• How ? We first eliminate the waste by sweeping it, we then apply the floor product (disinfectant degreaser), we leave it to act for 5 minutes, we pass the brush, rubbing sufficiently (making sure to clean the siphon well), then rinse with water and the squeegee.
  • By who ? It's up to you, normally the cooks and/or divers.

As you see, it's very simple! You just have to sit down for a few hours and put it all into shape. in the form of a table that you will display on your obligatory panel (it's better than digital so that the ideas get into the heads of the staff).

Now that we've seen how to set up this type of plan for a particular area, all you have to do is: take height, increase the level of abstraction, in order to seek to segment the areas that will need to be cleaned and disinfected. Indeed, you are not going to ask the dishwasher to clean an entire restaurant.

You can thus separate kitchen, WC, room, storage and trash room, for example, and distribute tasks according to positions, and with a rotation system for large teams.

Then, you will build a cleaning and disinfection table by area. And in each table corresponding to an area, you will be able to distinguish the different “WHAT”, namely the floor, work spaces, ovens and microwaves, etc.


Help determining frequencies for each zone

In catering, here are the recommended cleaning frequencies per area, but you are free to adapt these frequencies significantly according to your needs, while remaining realistic in relation to your activity:

  • Floors, grates and siphons: after each service
  • Door handles and switches: 1 time per day
  • Hand washes, taps: once a day
  • Work plan: after each service
  • Garbage disposal: once a day or after each service as needed
  • Cooking equipment: once a day
  • Hood filters: once a week
  • Small equipment: after each use
  • Drawers and shelves, cold cabinets: once a week or once a month depending on needs.


What is the difference between cleaning and disinfecting?

Contrary to what you might think, cleaning is not an easy task. Many have hardly ever done any cleaning in their lives – for reasons we won't go into here – and just giving them a broom and cleaning products puts them in a state of total paralysis.

First of all, I suggest to you as a manager not to judge the person who does not know how to clean, nor to reprimand them, even before having given them real training and having shown them the actions.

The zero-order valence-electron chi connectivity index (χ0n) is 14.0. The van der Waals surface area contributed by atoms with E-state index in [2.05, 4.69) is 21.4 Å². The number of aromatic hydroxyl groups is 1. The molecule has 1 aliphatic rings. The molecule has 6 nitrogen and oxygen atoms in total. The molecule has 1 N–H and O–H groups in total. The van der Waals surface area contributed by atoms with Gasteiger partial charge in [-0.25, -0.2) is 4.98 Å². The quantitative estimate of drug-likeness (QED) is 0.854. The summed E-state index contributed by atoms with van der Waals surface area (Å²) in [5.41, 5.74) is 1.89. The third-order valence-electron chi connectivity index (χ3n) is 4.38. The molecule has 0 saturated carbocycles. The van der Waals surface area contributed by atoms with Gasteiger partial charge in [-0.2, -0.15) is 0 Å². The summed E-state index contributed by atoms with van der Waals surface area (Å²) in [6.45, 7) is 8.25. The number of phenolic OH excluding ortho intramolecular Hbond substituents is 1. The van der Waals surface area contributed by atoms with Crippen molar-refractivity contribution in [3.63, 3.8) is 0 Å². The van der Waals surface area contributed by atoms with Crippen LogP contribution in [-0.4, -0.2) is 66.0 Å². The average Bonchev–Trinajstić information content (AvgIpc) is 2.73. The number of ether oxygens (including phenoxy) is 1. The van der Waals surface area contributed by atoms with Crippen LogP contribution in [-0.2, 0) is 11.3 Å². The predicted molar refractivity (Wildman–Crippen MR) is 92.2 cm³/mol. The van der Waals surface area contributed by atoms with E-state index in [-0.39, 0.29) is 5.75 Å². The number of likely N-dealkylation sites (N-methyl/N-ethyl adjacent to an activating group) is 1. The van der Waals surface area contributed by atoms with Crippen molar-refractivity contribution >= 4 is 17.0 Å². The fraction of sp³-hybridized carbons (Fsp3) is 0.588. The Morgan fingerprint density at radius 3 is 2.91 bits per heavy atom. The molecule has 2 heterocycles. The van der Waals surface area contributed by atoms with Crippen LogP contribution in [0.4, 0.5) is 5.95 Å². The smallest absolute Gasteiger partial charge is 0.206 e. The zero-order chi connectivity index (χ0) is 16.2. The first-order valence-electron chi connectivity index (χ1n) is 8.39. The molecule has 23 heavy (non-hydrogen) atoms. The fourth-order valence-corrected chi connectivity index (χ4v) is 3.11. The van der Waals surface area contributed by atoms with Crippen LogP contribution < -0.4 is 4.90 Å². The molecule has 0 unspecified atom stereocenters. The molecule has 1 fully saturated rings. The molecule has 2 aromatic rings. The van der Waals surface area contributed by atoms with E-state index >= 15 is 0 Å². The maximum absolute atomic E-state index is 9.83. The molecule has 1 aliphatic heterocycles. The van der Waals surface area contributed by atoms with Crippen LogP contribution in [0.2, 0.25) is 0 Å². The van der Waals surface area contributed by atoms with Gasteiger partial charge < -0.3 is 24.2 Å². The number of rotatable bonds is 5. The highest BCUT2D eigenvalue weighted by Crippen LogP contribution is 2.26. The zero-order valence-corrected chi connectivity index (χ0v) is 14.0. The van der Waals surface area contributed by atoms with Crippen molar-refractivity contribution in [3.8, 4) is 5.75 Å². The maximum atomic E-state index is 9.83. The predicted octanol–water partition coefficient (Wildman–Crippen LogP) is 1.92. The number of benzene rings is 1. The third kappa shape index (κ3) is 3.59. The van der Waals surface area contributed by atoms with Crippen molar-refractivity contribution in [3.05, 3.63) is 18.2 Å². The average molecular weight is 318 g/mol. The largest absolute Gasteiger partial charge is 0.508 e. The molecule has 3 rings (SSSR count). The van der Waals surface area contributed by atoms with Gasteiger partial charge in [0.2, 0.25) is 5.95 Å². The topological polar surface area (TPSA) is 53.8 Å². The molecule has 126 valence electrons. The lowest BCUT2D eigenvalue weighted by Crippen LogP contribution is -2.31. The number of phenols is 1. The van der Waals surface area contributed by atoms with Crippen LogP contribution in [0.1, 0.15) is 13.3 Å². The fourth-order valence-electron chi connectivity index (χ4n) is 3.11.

But before that, let's go back to the basics, because even you, even I, were not necessarily made aware of these issues originally.

In the hotel and catering industry, cleaning and disinfection are two twins that should never be separated. We have too often seen waiters or cooks cleaning their surfaces with water, or with inappropriate products.

To know how to apply a hygiene procedure, you must first understand what is the difference between cleaning and disinfection, and why these two procedures go hand in hand, and in a specific order.

Definition of cleaning

Cleaning consists of remove any dirt from a surface macroscopic or microscopic that may be found there. It is done using detergent products chosen according to the soiling and the support.

The purpose of cleaning is to make the surface clean and in good hygienic conditions, and precedes the disinfection stage.

Definition of disinfection

Disinfection is an operation with a temporary result allowing the elimination or kill micro-organisms and/or inactivate viruses carried by contaminated inert environments.

Suffice to say that in this period of health crisis linked to COVID-19, we are in the middle of it.

The aim of disinfection is therefore to eliminate the micro-organisms present on the surfaces of your workplace, and to make these surfaces bacteriologically clean, using a disinfectant product. To do this, these surfaces must have been cleaned of macro and microscopic dirt. with detergent.

Everything that needs to be cleaned and disinfected must be in the famous cleaning and disinfection plan.

Definition of a detergent

Without going into detail about its chemical properties, catering detergent is a chemical agent allowing to remove dirt, and which is generally found in soaps, laundry detergents, floor and surface cleaners and others.